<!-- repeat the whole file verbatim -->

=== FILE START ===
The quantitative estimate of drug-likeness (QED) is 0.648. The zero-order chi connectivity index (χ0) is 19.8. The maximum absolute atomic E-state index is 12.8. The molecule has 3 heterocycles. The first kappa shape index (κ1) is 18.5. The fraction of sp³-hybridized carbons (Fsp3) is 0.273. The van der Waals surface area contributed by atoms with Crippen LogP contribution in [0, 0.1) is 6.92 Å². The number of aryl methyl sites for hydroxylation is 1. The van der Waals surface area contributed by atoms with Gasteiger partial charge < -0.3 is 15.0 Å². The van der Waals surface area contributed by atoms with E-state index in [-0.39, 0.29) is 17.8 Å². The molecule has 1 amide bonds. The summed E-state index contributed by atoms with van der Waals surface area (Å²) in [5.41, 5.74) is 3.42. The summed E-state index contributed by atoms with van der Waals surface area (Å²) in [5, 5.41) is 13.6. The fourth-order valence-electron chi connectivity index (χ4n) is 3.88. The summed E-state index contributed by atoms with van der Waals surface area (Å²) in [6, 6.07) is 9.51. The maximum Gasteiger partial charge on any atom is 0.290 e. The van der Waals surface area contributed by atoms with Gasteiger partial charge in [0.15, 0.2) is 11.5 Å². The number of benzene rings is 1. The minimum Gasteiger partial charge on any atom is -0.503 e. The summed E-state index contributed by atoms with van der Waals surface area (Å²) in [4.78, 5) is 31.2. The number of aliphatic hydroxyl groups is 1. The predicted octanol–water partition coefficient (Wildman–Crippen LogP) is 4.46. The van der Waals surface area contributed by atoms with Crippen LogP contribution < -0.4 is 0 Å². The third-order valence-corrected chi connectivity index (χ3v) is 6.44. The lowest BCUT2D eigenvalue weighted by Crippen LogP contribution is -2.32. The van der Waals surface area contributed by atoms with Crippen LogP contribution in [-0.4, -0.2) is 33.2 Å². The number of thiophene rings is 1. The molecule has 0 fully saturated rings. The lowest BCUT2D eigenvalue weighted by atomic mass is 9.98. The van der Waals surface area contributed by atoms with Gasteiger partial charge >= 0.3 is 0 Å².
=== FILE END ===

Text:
The quantitative estimate of drug-likeness (QED) is 0.648. The zero-order chi connectivity index (χ0) is 19.8. The maximum absolute atomic E-state index is 12.8. The molecule has 3 heterocycles. The first kappa shape index (κ1) is 18.5. The fraction of sp³-hybridized carbons (Fsp3) is 0.273. The van der Waals surface area contributed by atoms with Crippen LogP contribution in [0, 0.1) is 6.92 Å². The number of aryl methyl sites for hydroxylation is 1. The van der Waals surface area contributed by atoms with Gasteiger partial charge < -0.3 is 15.0 Å². The van der Waals surface area contributed by atoms with E-state index in [-0.39, 0.29) is 17.8 Å². The molecule has 1 amide bonds. The summed E-state index contributed by atoms with van der Waals surface area (Å²) in [5.41, 5.74) is 3.42. The summed E-state index contributed by atoms with van der Waals surface area (Å²) in [5, 5.41) is 13.6. The fourth-order valence-electron chi connectivity index (χ4n) is 3.88. The summed E-state index contributed by atoms with van der Waals surface area (Å²) in [6, 6.07) is 9.51. The maximum Gasteiger partial charge on any atom is 0.290 e. The van der Waals surface area contributed by atoms with Gasteiger partial charge in [0.15, 0.2) is 11.5 Å². The number of benzene rings is 1. The minimum Gasteiger partial charge on any atom is -0.503 e. The summed E-state index contributed by atoms with van der Waals surface area (Å²) in [4.78, 5) is 31.2. The number of aliphatic hydroxyl groups is 1. The predicted octanol–water partition coefficient (Wildman–Crippen LogP) is 4.46. The van der Waals surface area contributed by atoms with Crippen LogP contribution < -0.4 is 0 Å². The third-order valence-corrected chi connectivity index (χ3v) is 6.44. The lowest BCUT2D eigenvalue weighted by Crippen LogP contribution is -2.32. The van der Waals surface area contributed by atoms with Crippen LogP contribution in [-0.4, -0.2) is 33.2 Å². The number of thiophene rings is 1. The molecule has 0 fully saturated rings. The lowest BCUT2D eigenvalue weighted by atomic mass is 9.98. The van der Waals surface area contributed by atoms with Gasteiger partial charge >= 0.3 is 0 Å².